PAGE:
Most used of plants
The coconut, called niyok in CHamoru and cocos nucifera scientifically, is undoubtedly one of the most important native plant foods of Guam. Chief among other plants of primary importance to the original CHamoru people including taro, breadfruit, yams, sugarcane, bananas, mangoes, and lemons, coconuts are a staple of ancient, colonial, and contemporary CHamoru horticulture.
The coconut tree is the most used of all plants native to Guam. CHamorus have learned to make use of every part of this tree and have been doing so for approximately 4,000 years. Requiring little to no effort, the coconut tree existed in rich abundance and the island’s first inhabitants took advantage of this.
The various parts of this plant are used in a myriad ways. The meat and juice of the coconut is used to meet nutritional needs. Coconut milk, squeezed from its fruit, is a popular ingredient in much of CHamoru cooking. From this can be made butter and oil, which can be either consumed or used as body and hair oil. Coconut juice, often drank directly from the coconut, is similarly popular. Fermented coconut juice, or tuba, is also popular among CHamorus and is sold especially in the southern village of Merizo. In addition, this juice can also be boiled to make molasses. Further, this can be spun to make palm sugar.
The meat of the coconut is eaten either just as it is or grated by means of a coconut grater known as a kamyo and is used in a wide variety of CHamoru food dishes. Grated coconut is often used in kẻlaguen dishes, a CHamoru specialty made with shrimp or chicken, grated coconut and lemon. It is also used to make coconut candy which is popular with children. The sweet coconut desert known as åhu is popular at various social functions such as rosaries and parties.
The sap from the tree can be used to make tuba, an alcoholic drink, or tuba vinegar.
In addition to this, the coconut itself has become part of various children’s games, the most popular being the coconut relay, in “which children in a line pass it under their legs down the line, trying to outpace the opposing team.
Coconuts are also common feed for local livestock. Old and hollowed coconut shells are used for many things including serving as a kind of cup or bowl and holding liquid. They are also fashioned as utensils such as spoons, cups, and handicrafts. The shells can also be used for starting and maintaining fires.
Further, they have been used as a dance implement in post-contact CHamoru performance art. Coconut fiber is commonly used to suspend objects such as shells, pendants, and beads. The shells are often used as bra cups.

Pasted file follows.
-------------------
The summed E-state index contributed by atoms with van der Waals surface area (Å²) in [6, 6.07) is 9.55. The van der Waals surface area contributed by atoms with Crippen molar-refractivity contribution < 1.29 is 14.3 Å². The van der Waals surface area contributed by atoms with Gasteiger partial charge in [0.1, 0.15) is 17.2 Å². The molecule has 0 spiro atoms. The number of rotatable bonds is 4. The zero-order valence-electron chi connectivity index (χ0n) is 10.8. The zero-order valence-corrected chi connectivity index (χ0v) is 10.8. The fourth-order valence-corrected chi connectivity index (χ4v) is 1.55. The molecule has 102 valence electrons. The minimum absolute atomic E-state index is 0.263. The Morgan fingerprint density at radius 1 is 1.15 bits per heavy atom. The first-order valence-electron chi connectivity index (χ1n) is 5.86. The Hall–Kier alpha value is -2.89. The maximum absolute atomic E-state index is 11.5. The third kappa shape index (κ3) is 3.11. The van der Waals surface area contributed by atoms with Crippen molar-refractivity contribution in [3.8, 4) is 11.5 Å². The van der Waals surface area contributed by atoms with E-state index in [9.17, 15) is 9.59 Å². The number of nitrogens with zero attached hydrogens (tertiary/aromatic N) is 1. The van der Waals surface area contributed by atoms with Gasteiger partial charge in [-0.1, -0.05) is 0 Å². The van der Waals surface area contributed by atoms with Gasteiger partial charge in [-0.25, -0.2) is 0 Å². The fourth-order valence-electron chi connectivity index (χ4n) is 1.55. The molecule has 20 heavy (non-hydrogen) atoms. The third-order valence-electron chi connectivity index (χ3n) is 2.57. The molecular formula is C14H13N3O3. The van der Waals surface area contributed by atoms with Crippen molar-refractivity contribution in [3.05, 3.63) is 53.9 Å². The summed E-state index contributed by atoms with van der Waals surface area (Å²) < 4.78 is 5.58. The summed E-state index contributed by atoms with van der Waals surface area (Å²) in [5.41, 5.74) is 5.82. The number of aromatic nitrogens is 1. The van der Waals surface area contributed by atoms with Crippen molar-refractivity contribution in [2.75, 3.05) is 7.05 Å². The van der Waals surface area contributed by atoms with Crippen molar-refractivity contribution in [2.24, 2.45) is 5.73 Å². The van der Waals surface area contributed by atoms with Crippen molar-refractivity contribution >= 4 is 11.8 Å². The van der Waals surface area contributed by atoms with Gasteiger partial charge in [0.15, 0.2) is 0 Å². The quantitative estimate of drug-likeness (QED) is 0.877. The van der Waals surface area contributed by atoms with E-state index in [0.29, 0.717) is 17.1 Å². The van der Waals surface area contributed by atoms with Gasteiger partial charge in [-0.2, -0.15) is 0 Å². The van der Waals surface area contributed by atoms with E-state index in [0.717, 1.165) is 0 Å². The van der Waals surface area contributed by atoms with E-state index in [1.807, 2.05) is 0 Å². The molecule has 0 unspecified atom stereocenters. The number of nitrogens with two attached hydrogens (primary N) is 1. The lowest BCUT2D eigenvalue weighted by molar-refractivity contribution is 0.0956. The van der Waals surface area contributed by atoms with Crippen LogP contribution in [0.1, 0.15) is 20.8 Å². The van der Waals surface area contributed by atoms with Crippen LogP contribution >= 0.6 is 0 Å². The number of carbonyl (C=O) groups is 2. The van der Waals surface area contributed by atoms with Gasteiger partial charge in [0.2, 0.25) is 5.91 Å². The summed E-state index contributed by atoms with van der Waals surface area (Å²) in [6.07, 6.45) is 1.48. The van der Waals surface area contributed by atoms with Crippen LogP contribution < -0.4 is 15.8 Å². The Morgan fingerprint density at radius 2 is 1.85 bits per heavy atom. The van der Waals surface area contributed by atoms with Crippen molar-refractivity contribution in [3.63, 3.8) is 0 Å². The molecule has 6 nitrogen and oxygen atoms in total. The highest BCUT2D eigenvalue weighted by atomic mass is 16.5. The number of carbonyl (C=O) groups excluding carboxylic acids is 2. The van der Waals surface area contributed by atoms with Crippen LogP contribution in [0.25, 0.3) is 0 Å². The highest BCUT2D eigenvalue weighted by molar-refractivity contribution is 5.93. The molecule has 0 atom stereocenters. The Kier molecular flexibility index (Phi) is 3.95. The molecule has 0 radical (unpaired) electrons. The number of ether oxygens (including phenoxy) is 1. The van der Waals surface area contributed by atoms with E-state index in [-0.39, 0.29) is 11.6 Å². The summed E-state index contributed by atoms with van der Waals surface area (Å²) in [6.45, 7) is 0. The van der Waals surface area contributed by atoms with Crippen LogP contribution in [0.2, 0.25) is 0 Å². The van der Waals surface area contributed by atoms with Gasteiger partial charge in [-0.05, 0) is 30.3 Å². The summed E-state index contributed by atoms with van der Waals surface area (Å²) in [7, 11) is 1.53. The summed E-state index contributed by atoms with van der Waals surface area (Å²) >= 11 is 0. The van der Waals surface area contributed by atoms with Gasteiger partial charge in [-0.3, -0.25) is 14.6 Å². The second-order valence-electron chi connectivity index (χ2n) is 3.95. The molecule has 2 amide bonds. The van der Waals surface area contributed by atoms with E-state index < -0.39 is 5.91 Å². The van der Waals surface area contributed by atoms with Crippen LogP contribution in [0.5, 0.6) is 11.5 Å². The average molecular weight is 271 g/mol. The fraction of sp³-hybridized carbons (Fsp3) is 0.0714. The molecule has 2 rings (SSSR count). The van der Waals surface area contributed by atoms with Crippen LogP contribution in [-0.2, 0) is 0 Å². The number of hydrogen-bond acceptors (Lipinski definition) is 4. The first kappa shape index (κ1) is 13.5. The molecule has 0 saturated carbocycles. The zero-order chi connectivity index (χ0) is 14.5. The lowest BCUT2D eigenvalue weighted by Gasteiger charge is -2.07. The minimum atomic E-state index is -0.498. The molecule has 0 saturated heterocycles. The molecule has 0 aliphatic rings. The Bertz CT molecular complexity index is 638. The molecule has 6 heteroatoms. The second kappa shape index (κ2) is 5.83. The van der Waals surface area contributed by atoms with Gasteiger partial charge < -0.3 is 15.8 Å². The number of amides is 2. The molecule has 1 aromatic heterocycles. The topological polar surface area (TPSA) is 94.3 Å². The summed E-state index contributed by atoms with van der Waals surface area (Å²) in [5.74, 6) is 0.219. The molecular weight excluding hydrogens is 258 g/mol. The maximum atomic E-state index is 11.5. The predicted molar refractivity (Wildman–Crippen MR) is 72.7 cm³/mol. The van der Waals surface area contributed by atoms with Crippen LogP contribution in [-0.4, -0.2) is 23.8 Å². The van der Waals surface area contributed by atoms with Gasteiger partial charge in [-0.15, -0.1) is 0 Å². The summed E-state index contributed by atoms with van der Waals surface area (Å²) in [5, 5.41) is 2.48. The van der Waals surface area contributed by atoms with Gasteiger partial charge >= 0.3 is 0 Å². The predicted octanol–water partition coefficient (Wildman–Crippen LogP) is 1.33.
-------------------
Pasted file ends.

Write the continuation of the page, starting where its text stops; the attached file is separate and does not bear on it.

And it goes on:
The husk of the coconut can be used to decorate a centerpiece, polish a floor, or keep a fire burning. The wood and trunk of the coconut tree is used in hut construction.
Coconut leaves, young and old, are used in a variety of ways as well. New leaves can be used as wrappings for food such as rice or rice cakes. Older leaves can be used to make brooms. Leaves were woven in the past to serve as the roofs of houses. Beyond thatching, coconut trees were often used to build houses.
Young leaves are still commonly used to make everything from hats, baskets and fans to decorations and handicrafts. Young, yellowish leaves are also used in traditional CHamoru ceremonies. Importantly, the coconut tree and all its parts are still used today in all of these ways by contemporary CHamorus.
Each year, in the contemporary life of Guam’s people, coconut plants are harvested, from nuts to leaves, as students of CHamoru culture celebrate ‘CHamoru month.’ At this time, students across the island sharpen their focus on the ways of past generations and engage in more traditional activities, such as building and thatching huts and learning to weave arts and crafts.
Like CHamorus of old, such activities build community which serves to benefit the movement to perpetuate traditional knowledge on Guam. The coconut is central to the collective life of the CHamoru people, then and now.
For further reading
Cunningham, Lawrence J. Ancient Chamorro Society. Honolulu: Bess Press, 1992.
Gomoll, Larry E., ed. Plants of Guam. Mangilao, GU: University of Guam College of Agriculture and Life, Sciences, 1979.
Stone, Benjamin, C. “The Flora of Guam.” Micronesica, 6 (1971): 1-659.